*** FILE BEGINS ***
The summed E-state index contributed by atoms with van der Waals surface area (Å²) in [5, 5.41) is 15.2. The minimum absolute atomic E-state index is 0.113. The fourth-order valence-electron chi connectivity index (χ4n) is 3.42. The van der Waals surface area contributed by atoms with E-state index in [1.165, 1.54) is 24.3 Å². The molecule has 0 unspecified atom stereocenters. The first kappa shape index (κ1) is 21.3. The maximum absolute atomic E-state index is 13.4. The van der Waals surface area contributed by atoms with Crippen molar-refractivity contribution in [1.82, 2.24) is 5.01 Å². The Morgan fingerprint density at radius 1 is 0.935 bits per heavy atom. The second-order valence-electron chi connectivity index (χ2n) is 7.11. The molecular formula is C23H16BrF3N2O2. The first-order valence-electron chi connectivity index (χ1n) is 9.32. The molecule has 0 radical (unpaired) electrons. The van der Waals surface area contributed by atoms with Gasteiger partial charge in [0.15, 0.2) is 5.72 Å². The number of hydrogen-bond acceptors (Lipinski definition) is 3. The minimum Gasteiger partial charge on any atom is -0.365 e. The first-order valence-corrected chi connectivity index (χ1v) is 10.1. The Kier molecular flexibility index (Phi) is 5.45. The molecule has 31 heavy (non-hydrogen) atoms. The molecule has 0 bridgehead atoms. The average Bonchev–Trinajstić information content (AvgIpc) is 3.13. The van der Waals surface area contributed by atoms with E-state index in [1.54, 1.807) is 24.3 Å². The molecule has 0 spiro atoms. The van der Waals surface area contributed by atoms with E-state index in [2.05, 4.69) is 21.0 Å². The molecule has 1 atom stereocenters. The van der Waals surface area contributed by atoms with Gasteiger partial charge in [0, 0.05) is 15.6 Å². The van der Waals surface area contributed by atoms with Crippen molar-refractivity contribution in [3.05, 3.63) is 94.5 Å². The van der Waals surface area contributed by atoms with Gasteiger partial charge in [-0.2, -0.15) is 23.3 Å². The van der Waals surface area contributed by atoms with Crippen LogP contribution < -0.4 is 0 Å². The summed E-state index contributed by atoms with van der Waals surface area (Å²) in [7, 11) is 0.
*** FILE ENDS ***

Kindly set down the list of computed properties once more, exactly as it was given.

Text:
The summed E-state index contributed by atoms with van der Waals surface area (Å²) in [5, 5.41) is 15.2. The minimum absolute atomic E-state index is 0.113. The fourth-order valence-electron chi connectivity index (χ4n) is 3.42. The van der Waals surface area contributed by atoms with E-state index in [1.165, 1.54) is 24.3 Å². The molecule has 0 unspecified atom stereocenters. The first kappa shape index (κ1) is 21.3. The maximum absolute atomic E-state index is 13.4. The van der Waals surface area contributed by atoms with Crippen molar-refractivity contribution in [1.82, 2.24) is 5.01 Å². The Morgan fingerprint density at radius 1 is 0.935 bits per heavy atom. The second-order valence-electron chi connectivity index (χ2n) is 7.11. The molecular formula is C23H16BrF3N2O2. The first-order valence-electron chi connectivity index (χ1n) is 9.32. The molecule has 0 radical (unpaired) electrons. The van der Waals surface area contributed by atoms with Gasteiger partial charge in [0.15, 0.2) is 5.72 Å². The number of hydrogen-bond acceptors (Lipinski definition) is 3. The minimum Gasteiger partial charge on any atom is -0.365 e. The first-order valence-corrected chi connectivity index (χ1v) is 10.1. The Kier molecular flexibility index (Phi) is 5.45. The molecule has 31 heavy (non-hydrogen) atoms. The molecule has 0 bridgehead atoms. The average Bonchev–Trinajstić information content (AvgIpc) is 3.13. The van der Waals surface area contributed by atoms with E-state index in [1.54, 1.807) is 24.3 Å². The molecule has 0 spiro atoms. The van der Waals surface area contributed by atoms with E-state index in [2.05, 4.69) is 21.0 Å². The molecule has 1 atom stereocenters. The van der Waals surface area contributed by atoms with Gasteiger partial charge in [0, 0.05) is 15.6 Å². The van der Waals surface area contributed by atoms with Crippen molar-refractivity contribution in [3.05, 3.63) is 94.5 Å². The van der Waals surface area contributed by atoms with Gasteiger partial charge in [-0.2, -0.15) is 23.3 Å². The van der Waals surface area contributed by atoms with Crippen LogP contribution < -0.4 is 0 Å². The summed E-state index contributed by atoms with van der Waals surface area (Å²) in [7, 11) is 0.